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Using Tables

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This chapter is from the book

In this chapter

  • Create tables that make your content clear

  • Format and use table content

  • Make tables look the way you want

  • Work with cells, rows, and columns to make your information shine

Tables, along with charts, which we will explore in Chapter 4, "Using Charts," are mainstays of presentation. After all, a table can be a great way to show your audience members information and help them understand some concept or idea you are trying to get across.

The good news is that you won't have to spend a lot of sweat and tears with tables in Keynote. As with most things in Keynote, the software does most of the hard work for you so that you can focus on your presentation's content. In this chapter you'll learn how to create, customize, and manage tables in presentations.

The Wonderful World of Tables

Okay, maybe tables aren't like flashy graphics or cool multimedia that will dazzle your audience, but let's also face the facts: Depending on the kind of presentation you are tackling, tables can be very helpful in a number of ways. The purpose of a table is to display information to your audience. The table gives the audience members an organized, systematic look at some content you are presenting, and in reality, content presented as a table is easier than text information for audience members to remember later because it gives what might be boring content a visual impact. For example, take a look at the table in Figure 3.1.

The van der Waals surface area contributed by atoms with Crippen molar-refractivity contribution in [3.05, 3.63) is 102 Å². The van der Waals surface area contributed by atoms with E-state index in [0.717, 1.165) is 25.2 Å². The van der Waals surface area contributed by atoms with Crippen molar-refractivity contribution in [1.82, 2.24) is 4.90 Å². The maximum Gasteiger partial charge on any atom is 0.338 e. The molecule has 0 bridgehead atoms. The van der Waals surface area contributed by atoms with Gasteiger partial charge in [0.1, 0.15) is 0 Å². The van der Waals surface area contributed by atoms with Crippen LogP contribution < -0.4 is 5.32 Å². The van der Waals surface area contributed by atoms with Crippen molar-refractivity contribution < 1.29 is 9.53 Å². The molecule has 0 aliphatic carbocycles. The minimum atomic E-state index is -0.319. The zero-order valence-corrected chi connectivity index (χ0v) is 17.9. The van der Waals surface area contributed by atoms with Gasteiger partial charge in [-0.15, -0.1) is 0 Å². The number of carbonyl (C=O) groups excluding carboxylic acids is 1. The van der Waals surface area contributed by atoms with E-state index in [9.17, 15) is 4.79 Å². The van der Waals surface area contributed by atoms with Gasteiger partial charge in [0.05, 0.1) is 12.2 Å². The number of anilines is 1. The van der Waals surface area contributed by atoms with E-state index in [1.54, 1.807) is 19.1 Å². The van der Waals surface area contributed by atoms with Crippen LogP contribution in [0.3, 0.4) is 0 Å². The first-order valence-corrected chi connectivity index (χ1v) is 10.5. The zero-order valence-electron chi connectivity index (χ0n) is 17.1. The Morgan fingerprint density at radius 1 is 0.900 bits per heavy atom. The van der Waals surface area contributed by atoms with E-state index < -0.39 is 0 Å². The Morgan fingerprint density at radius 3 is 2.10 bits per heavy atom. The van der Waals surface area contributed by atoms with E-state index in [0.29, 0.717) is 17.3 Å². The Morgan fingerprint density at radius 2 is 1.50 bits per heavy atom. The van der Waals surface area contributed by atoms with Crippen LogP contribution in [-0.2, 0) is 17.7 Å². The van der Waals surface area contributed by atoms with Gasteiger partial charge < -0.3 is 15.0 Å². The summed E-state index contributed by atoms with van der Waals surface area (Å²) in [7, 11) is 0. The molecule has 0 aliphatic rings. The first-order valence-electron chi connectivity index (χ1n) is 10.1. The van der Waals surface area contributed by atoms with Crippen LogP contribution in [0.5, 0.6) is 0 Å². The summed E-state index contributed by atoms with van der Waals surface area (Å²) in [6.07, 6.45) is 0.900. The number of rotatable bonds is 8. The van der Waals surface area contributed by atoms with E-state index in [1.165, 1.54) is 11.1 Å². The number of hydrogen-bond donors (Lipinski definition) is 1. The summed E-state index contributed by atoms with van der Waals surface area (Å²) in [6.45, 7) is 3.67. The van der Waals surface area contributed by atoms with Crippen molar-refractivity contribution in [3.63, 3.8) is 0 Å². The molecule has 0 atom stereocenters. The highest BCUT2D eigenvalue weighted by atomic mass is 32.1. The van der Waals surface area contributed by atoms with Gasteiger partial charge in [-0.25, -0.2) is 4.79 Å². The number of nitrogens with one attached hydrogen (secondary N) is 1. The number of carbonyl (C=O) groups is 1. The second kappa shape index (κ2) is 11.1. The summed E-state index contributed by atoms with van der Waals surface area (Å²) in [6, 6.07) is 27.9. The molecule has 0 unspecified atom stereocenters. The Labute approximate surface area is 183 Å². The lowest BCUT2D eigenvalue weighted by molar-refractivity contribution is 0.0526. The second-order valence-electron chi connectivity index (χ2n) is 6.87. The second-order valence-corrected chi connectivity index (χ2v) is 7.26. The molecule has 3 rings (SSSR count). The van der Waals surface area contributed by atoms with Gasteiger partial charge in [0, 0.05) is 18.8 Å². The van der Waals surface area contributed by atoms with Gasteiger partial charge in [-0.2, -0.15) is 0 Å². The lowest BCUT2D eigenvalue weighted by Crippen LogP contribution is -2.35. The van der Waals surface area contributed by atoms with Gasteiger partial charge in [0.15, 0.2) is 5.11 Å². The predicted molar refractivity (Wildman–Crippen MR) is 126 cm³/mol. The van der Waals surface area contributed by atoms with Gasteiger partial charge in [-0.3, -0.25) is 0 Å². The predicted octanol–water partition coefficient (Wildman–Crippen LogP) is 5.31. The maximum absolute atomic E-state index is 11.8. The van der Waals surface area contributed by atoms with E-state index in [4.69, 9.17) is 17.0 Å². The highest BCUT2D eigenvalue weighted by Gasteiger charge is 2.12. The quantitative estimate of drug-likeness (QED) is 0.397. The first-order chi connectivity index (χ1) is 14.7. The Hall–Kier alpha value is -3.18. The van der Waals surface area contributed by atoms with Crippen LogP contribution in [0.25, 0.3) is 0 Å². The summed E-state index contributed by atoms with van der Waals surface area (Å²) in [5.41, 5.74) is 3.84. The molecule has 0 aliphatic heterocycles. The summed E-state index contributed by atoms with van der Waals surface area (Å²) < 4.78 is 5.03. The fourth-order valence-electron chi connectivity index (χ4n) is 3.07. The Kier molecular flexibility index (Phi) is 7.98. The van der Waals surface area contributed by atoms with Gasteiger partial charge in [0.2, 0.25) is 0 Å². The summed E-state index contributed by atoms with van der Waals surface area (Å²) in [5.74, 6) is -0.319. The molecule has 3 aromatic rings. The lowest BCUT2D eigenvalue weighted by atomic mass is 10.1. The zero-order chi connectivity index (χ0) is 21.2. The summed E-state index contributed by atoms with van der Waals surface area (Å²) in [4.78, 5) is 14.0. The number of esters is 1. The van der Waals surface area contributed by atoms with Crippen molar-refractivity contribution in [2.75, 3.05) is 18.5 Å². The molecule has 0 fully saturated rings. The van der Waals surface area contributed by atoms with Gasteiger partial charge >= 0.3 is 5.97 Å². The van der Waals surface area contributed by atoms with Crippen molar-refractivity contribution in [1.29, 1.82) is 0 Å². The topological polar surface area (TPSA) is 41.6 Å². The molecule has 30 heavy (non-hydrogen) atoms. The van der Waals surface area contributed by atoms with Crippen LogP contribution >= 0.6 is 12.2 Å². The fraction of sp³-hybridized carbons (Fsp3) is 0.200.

Figure 3.1Figure 3.1 Tables present information in a clear and concise manner.

This table takes a simple three-column and two-row approach that gives sales figures for different periods of the year. The table is very basic in nature, but it makes otherwise bland information more interesting and easy to understand. You could jazz this table up a bit by using more colors and even marking the low period (summer) in red or using a graphic, which you'll see how to do later in this chapter.

When should you use a table? Here are some quick tips to remember:

  • Use tables to present numbers and figures—The table format naturally lends itself to numbers and figures and keeps audience members from getting lost in a jumble of numeric information. If you use numbers and figures in a presentation, you should think in terms of tables.

  • Use tables to show contrasting information—Tables work great when you have different pieces of information that fit together or contrast in some way. The table format helps show relationships between pieces of data in a memorable way.

  • Use tables to show time line issues—If you are talking about different periods of the year or even periods of different years, you can use a table to show the information. Tables can help audience members establish a mental time line that gives greater meaning to information.

Can you overuse tables? Sure. As with any presentation element, you should question yourself if you have table after table in your presentation. Use tables when needed, but use them sparingly, or they start to lose their impact. Keep it simple, keep it clear, and make sure the table has a solid purpose before using it in your presentation.

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